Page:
A self-sabotage exercise you didn’t know you needed

You know that feeling when you know you should do something for the betterment of your life but… you don’t? 

When you know you should leave a toxic situation/person/environment… but you don’t? 

When you hold back from showing up to do something great because you think you’ll fail (even though objectively, you have everything it takes to succeed)?

Granted, sometimes life happens and we have to give ourselves the necessary grace. But, oftentimes, it’s that pesky unwanted visitor who gets way too comfortable.

You know who I’m talking about: Self-sabotage. 

Here’s some good news though – we don’t have to let self-sabotage be our master. We can transcend its distractions, tricks, and redirections.

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On self-love + self-care: resources + goodies

Our year of celebration continues and this month, our theme is self-love.

Afri-love was founded on the principle of self-love. The idea being that when we love ourselves – as we are – we can then create positive transformation, for ourselves, for our communities and for the world at large.

This was my wish for myself and my fellow Africans, given the too-common thinking we’re surrounded by, that anything from outside is better and more desirable.

While these are big mindsets to shift, I believe it all starts with us on an individual level. It all starts with the self.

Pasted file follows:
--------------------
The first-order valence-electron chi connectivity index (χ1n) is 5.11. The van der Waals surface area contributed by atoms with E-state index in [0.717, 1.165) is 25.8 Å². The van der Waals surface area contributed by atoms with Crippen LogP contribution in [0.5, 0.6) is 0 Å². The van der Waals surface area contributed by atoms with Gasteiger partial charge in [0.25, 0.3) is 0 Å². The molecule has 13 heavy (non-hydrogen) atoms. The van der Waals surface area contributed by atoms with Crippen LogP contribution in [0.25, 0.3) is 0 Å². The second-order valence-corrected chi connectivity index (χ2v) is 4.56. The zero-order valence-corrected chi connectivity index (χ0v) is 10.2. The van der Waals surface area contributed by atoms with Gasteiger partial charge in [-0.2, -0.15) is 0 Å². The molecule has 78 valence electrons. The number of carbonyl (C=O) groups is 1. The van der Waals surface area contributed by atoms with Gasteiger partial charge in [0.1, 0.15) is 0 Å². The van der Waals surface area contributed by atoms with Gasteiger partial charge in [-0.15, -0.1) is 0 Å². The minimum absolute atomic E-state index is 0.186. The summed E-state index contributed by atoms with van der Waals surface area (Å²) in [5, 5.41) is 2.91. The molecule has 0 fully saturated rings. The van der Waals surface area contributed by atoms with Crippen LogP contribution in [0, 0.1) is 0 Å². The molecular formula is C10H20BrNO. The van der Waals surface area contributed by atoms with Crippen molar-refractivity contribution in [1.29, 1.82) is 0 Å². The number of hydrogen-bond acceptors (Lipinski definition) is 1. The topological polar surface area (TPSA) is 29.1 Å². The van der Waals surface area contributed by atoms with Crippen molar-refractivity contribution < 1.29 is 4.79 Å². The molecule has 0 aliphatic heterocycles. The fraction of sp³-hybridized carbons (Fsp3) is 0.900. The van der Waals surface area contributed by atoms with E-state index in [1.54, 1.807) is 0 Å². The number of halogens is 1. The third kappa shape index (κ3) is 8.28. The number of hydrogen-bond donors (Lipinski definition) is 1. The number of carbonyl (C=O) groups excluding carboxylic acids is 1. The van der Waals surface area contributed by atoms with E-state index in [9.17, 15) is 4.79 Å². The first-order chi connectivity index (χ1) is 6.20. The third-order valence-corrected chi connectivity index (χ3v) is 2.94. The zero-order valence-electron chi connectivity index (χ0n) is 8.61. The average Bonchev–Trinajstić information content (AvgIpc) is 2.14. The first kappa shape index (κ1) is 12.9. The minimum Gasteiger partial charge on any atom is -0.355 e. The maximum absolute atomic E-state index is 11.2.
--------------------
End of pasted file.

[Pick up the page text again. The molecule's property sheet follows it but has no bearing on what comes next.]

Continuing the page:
Self-love vs self-care

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Learning from the success of Nollywood

Andrew Mugoya of Asilia and Afriapps returns with a second guest post.

Learning-from-the-success-of-Nollywood

I have to admit, I have never really watched a Nollywood movie. At least not from start to finish. I first came across them whilst at university where Nigerian friends (and Kenyan ones who had already fallen under the influence) would pass me some from their vast collections. Increasingly since then, I have noticed them in more and more places. They come as part of my home TV satellite package; they are part of the in-flight entertainment on my flights to and from Kenya; they are one of the most popular sources of entertainment in Kenya ; and now in the UK (and I suspect in the US and many other countries) they are also breaking into the mainstream.

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